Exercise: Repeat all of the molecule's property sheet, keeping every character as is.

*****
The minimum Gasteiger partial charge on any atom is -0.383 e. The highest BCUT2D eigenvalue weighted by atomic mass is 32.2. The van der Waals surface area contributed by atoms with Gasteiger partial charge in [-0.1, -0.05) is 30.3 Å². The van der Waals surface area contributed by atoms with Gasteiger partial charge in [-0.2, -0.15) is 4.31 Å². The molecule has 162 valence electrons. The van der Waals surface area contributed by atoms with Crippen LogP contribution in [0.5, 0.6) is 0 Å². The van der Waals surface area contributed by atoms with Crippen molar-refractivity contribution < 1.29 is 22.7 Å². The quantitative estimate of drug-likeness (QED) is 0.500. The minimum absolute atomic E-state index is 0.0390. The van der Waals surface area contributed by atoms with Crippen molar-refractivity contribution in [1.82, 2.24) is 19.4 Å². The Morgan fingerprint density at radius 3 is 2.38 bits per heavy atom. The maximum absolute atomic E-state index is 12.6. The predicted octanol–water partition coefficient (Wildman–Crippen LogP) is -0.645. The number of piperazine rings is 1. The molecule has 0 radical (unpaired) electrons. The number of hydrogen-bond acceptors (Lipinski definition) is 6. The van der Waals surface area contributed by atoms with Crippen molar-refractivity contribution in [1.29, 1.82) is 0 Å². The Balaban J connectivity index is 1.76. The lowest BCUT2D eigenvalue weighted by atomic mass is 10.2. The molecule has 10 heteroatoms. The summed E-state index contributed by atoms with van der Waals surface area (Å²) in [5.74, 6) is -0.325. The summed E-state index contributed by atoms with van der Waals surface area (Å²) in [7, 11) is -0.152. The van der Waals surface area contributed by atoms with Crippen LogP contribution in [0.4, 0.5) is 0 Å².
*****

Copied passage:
The minimum Gasteiger partial charge on any atom is -0.383 e. The highest BCUT2D eigenvalue weighted by atomic mass is 32.2. The van der Waals surface area contributed by atoms with Gasteiger partial charge in [-0.1, -0.05) is 30.3 Å². The van der Waals surface area contributed by atoms with Gasteiger partial charge in [-0.2, -0.15) is 4.31 Å². The molecule has 162 valence electrons. The van der Waals surface area contributed by atoms with Crippen LogP contribution in [0.5, 0.6) is 0 Å². The van der Waals surface area contributed by atoms with Crippen molar-refractivity contribution < 1.29 is 22.7 Å². The quantitative estimate of drug-likeness (QED) is 0.500. The minimum absolute atomic E-state index is 0.0390. The van der Waals surface area contributed by atoms with Crippen molar-refractivity contribution in [1.82, 2.24) is 19.4 Å². The Morgan fingerprint density at radius 3 is 2.38 bits per heavy atom. The maximum absolute atomic E-state index is 12.6. The predicted octanol–water partition coefficient (Wildman–Crippen LogP) is -0.645. The number of piperazine rings is 1. The molecule has 0 radical (unpaired) electrons. The number of hydrogen-bond acceptors (Lipinski definition) is 6. The van der Waals surface area contributed by atoms with Crippen molar-refractivity contribution in [1.29, 1.82) is 0 Å². The Balaban J connectivity index is 1.76. The lowest BCUT2D eigenvalue weighted by atomic mass is 10.2. The molecule has 10 heteroatoms. The summed E-state index contributed by atoms with van der Waals surface area (Å²) in [5.74, 6) is -0.325. The summed E-state index contributed by atoms with van der Waals surface area (Å²) in [7, 11) is -0.152. The van der Waals surface area contributed by atoms with Crippen LogP contribution in [0.4, 0.5) is 0 Å².